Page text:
4th Sunday Lent (b) 2018

When I read this gospel yesterday I was struck by a particular word; that word was ‘lost’; ‘God loved the world so much that he gave his only Son, so that everyone who believes in him may not be lost but may have eternal life’. I don’t really know why it stood out for me, but scripture is like that. You can be very familiar with a passage but one day something new is revealed. So the word ‘lost’ was one I had seen hundreds possibly thousands of times before but yesterday it seemed to jump out at me. I thought it an odd use of a word in the context of the sentence: ‘so that everyone who believes in him may not be lost but may have eternal life’. I would have thought the more obvious word would have been ‘saved’.

But it started me thinking about lost and being lost. It’s not nice to be lost, to lose your way. And yet there are many people who are lost today. Not necessarily in the sense that they have lost their bearings, but in a moral sense. It is one of the saddest facts of modern life that there are so many suicides. Among a certain age group of young people, it is the most common form of death. That is tragic. And its not just in England. I remember being with my uncle in Ireland, walking through a cemetery when my relatives are buried, and he pointed out to me a number of graves of young people who had taken their lives. I had thought it would only happen in towns and big lonely cities, but no.

Someone who commits suicide must have been really lost; their worlds must have become so dark. But this is what can happen when people lose their moral compass, when they abandon the teachings of Christ. And I was like this once. In my late teens and early twenties I left the Church. It wasn’t really a conscious decision more a sliding away from all that I’d done before. This was the 1960’s, the age of the Beatles and the Stones, it was the beginning of pop music and of rebellion; young people no longer did as they were told, as their parents, and their parents had. And so I lost my moral bearings. Without the teaching of Christ I became unhappy. I became something that I had not been. My life became dark. Not that people would have noticed, we are all actors and keep the bright side out; we do not want others to see the dark inside. How often have I heard people say of someone who has taken their own life: we never suspected s/he would do this, they seemed happy enough.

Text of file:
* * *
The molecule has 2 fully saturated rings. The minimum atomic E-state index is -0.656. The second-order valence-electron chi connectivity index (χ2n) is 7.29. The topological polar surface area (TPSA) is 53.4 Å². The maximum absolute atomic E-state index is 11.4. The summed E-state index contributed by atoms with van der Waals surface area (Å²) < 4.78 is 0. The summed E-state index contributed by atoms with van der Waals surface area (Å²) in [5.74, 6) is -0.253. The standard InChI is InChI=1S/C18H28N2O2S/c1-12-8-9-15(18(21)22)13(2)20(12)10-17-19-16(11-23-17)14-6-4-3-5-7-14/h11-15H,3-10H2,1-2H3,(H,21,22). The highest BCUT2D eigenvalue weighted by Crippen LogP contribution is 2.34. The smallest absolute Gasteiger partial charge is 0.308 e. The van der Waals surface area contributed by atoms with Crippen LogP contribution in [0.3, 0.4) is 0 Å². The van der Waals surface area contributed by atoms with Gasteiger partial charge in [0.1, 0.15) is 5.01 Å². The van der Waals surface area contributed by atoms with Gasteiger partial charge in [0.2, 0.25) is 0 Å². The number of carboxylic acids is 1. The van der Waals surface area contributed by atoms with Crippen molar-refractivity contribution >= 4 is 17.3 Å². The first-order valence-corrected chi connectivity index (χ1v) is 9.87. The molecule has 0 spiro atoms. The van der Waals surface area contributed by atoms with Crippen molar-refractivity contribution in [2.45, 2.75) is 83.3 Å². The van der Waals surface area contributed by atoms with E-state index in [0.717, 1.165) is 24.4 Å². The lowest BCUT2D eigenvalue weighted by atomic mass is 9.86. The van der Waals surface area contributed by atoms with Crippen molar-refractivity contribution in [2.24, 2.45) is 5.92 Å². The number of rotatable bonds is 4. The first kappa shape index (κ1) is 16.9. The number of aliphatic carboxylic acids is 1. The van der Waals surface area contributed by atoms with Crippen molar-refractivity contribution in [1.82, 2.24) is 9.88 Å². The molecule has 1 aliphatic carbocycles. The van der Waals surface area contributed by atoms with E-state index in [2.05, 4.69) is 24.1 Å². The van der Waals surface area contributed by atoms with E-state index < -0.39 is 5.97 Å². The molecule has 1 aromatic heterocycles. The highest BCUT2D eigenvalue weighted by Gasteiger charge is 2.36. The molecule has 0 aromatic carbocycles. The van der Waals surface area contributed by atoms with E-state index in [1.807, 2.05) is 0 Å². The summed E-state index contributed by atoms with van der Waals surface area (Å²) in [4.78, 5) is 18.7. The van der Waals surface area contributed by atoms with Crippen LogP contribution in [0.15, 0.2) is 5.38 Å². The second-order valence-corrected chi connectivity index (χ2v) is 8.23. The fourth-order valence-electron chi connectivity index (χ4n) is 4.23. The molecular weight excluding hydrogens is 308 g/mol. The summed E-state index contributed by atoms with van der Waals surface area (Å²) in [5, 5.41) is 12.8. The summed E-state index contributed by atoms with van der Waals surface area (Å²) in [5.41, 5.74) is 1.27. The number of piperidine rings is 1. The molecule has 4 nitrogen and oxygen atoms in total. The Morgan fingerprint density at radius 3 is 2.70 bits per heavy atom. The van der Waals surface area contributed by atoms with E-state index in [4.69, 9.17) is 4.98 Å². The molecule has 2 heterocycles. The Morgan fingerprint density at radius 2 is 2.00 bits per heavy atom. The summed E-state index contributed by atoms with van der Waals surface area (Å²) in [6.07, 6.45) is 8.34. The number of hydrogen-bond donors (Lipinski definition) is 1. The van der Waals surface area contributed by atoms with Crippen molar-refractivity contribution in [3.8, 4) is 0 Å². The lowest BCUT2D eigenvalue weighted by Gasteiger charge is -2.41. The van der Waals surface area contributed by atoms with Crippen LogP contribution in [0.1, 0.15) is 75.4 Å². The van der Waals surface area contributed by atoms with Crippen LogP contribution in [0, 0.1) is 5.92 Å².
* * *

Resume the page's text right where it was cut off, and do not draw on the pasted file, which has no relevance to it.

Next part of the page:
I was blessed to rediscover my faith by the age of twenty four. But sometime later I spoke with an old friend I had known in my bad old days. I had not seen him for a number of years. He was surprised to hear from me, as he said that he had heard the rumour that I had committed suicide. I felt a cold shiver run down my spine. If I had continued on the way I was going who knows that could have happened to me.

Without God, without the teachings of Christ it is easy to get lost in our world. And not just young people. Christ gives us a moral compass to follow; it may not always be telling us the direction we want to go in, but it is a sure guide. This is because all God wants is our happiness, and if we obey His Word then we will discover that happiness.

God loves us so much He sacrificed His own Son to prove His love for us; to stop us getting lost. Someone who loves that much does not want anyone to get lost. The gospel of Christ is the unique guide to our happiness and salvation .

My homily for the 3rd Sunday of Lent

Third Sunday of Lent 2018 (c)